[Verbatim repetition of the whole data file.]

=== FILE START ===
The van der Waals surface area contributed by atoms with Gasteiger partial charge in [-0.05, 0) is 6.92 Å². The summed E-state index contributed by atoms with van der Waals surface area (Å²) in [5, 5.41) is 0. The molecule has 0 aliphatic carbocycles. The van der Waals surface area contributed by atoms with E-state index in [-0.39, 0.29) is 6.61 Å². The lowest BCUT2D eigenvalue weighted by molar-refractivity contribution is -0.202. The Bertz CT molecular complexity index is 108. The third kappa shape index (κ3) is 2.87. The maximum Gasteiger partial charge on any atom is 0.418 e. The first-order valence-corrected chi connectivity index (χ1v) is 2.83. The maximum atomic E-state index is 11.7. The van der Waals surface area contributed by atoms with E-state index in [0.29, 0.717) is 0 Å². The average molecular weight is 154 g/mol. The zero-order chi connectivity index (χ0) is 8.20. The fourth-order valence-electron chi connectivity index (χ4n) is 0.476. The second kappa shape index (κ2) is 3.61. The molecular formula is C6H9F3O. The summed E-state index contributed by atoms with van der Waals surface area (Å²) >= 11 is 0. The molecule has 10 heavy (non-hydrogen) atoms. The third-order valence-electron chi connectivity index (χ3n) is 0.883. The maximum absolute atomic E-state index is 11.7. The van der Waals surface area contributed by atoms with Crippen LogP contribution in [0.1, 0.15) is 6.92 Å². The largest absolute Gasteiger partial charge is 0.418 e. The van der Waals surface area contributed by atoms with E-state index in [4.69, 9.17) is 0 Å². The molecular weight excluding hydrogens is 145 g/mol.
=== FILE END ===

The van der Waals surface area contributed by atoms with Gasteiger partial charge in [-0.05, 0) is 6.92 Å². The summed E-state index contributed by atoms with van der Waals surface area (Å²) in [5, 5.41) is 0. The molecule has 0 aliphatic carbocycles. The van der Waals surface area contributed by atoms with E-state index in [-0.39, 0.29) is 6.61 Å². The lowest BCUT2D eigenvalue weighted by molar-refractivity contribution is -0.202. The Bertz CT molecular complexity index is 108. The third kappa shape index (κ3) is 2.87. The maximum Gasteiger partial charge on any atom is 0.418 e. The first-order valence-corrected chi connectivity index (χ1v) is 2.83. The maximum atomic E-state index is 11.7. The van der Waals surface area contributed by atoms with E-state index in [0.29, 0.717) is 0 Å². The average molecular weight is 154 g/mol. The zero-order chi connectivity index (χ0) is 8.20. The fourth-order valence-electron chi connectivity index (χ4n) is 0.476. The second kappa shape index (κ2) is 3.61. The molecular formula is C6H9F3O. The summed E-state index contributed by atoms with van der Waals surface area (Å²) >= 11 is 0. The molecule has 10 heavy (non-hydrogen) atoms. The third-order valence-electron chi connectivity index (χ3n) is 0.883. The maximum absolute atomic E-state index is 11.7. The van der Waals surface area contributed by atoms with Crippen LogP contribution in [0.1, 0.15) is 6.92 Å². The largest absolute Gasteiger partial charge is 0.418 e. The van der Waals surface area contributed by atoms with E-state index in [4.69, 9.17) is 0 Å². The molecular weight excluding hydrogens is 145 g/mol.